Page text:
Mossberg’s new MVP varmint rifle combines light weight and excellent accuracy with an eye-stopping appearance
While O.F. Mossberg and Sons have been busy producing a variety of AR-type autoloading rifles and pump-action shotguns to meet the huge demand for tactical firearms, it’s good to see the company is still paying attention to hunters. Among Mossberg’s latest introductions is its MVP bolt rifle designed for hunting prairie dogs and other pesky varmints including coyotes and foxes.
The MVP (Mossberg Varmint Predator) rifle borrows a lot from the company’s popular 4×4 bolt rifle, but has features that definitely set it apart. For starters, the new rifle comes with a removable 10-round box magazine, but also accepts high-capacity AR-15 magazines—a first for bolt-action sporters.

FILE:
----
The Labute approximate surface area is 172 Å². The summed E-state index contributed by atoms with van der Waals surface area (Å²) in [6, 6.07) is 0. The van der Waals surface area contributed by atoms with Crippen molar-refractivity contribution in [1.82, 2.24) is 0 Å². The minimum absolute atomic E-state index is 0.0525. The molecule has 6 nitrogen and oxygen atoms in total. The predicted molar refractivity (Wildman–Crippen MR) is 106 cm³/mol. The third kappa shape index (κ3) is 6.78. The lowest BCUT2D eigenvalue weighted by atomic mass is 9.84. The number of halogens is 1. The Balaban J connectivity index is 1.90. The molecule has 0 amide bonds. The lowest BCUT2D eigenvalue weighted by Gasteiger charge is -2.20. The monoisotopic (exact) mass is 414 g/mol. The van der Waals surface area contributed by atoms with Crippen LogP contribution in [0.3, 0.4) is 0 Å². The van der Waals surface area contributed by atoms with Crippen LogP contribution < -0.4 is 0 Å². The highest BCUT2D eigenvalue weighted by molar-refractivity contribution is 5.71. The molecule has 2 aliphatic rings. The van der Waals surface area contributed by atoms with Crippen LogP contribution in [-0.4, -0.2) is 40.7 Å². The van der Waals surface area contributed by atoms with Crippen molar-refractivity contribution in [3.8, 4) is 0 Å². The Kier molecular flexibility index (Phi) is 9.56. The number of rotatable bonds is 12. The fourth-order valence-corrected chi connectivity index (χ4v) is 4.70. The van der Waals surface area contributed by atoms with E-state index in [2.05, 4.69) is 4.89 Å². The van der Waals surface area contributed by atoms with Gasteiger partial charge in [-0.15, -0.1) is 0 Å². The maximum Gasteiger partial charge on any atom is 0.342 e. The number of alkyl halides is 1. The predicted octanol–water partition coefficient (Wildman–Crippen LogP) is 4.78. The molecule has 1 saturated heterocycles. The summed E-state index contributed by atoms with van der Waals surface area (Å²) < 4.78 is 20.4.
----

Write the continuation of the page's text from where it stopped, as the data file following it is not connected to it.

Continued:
Another variation is that the new rifle is chambered for 5.56mm NATO ammunition. This allows it to safely digest both surplus military ammo and standard .223 fodder. While some shooters believe these two cartridges are interchangeable, that’s not really the case. The exceptionally popular .223 sporting loads have thinner case walls and are loaded to lower pressures than military 5.56mm ammo. Rifles chambered for .223 ammo have shorter throats and slightly shorter headspace. While it’s perfectly safe to fire .223 ammo in a 5.56mm chamber, the reverse isn’t true. Shooting 5.56mm NATO loads in a rifle chambered for .223 ammo can be definitely unsafe.
Why chamber the new MVP rifle for 5.56mm cartridges? It allows shooters to use both .223 ammo and increasingly plentiful 5.56mm military surplus loads—a win-win proposition.
Innovative Bolt & Trigger
When I removed the bolt from the action, I discovered another feature that makes this rifle unique. The recessed bolt face sports a patent-pending hinged arm that drops down to scoop fresh rounds from the magazine on the forward stroke. Before entering the chamber, the arm cams upward and out of the way. The patent-pending “Drop-Push” bolt was designed to ensure reliable feeding from AR-type magazines.